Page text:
There were few limitations to our study. This being web-based survey, color vision testing in first stage was done using web-based Ishihara plates. Those with doubtful outcomes were reassessed in person. Thus, web-based testing tool for color vision could be less reliable than a number of more precise tools for color vision testing. Therefore, it could be argued that a marginal underestimation of CVD prevalence is possible. Color vision is interpreted at cortical level and other visual cues such as contrast help in this process.[17] The testing of contrast was not part of our study and thus could have variation among students using web-based Ishihara plates.


   Conclusion Top


It seems that most of the students planning to undertake health studies were adopted to daily living even with CVD and were not very keen to think about change in career. In such circumstances, universal screening for students is still debatable, and our study could not support either CVD screening as it is done in the UK nor think about not warning the potential health professionals who could face difficulties compared to their fellow students without CVD. However, high-risk predictors noted in the present study such as male sex and those with family history of CVD could be assessed if choosing professions needing precise color cues for their tasks.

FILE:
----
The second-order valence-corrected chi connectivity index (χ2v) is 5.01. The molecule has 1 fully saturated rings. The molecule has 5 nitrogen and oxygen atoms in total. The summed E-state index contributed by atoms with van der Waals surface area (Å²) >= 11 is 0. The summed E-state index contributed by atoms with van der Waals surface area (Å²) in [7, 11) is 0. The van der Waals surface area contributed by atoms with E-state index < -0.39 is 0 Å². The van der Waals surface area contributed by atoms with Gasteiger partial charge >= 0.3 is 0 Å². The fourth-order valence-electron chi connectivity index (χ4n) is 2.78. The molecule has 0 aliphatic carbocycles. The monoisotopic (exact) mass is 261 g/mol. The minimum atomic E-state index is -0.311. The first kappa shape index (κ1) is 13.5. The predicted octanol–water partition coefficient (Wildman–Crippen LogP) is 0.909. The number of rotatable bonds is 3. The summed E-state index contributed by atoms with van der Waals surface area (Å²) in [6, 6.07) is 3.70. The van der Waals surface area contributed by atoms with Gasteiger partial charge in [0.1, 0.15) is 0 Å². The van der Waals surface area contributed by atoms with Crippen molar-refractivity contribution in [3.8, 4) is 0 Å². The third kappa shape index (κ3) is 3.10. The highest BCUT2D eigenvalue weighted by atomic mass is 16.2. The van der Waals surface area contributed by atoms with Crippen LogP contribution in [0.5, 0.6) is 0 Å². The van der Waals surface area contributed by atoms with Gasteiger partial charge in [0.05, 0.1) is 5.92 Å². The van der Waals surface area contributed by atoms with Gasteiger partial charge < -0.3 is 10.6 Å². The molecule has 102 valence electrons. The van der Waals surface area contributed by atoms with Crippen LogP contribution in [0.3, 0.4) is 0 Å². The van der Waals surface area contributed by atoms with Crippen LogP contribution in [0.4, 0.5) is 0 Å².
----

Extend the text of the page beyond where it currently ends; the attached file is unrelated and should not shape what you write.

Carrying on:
Financial support and sponsorship

Nil.

Conflicts of interest

There are no conflicts of interest.



 
   References Top

1.
Hunt DM, Carvalho LS. The genetics of color vision and congenital color deficiencies. In: Human Color Vision. Cham: Springer; 2016. p. 1-32.  Back to cited text no. 1
    
2.
Cole BL. Re: Is screening for congenital colour vision deficiency in school students worthwhile? Clin Exp Optom 2015;98:193.  Back to cited text no. 2
    
3.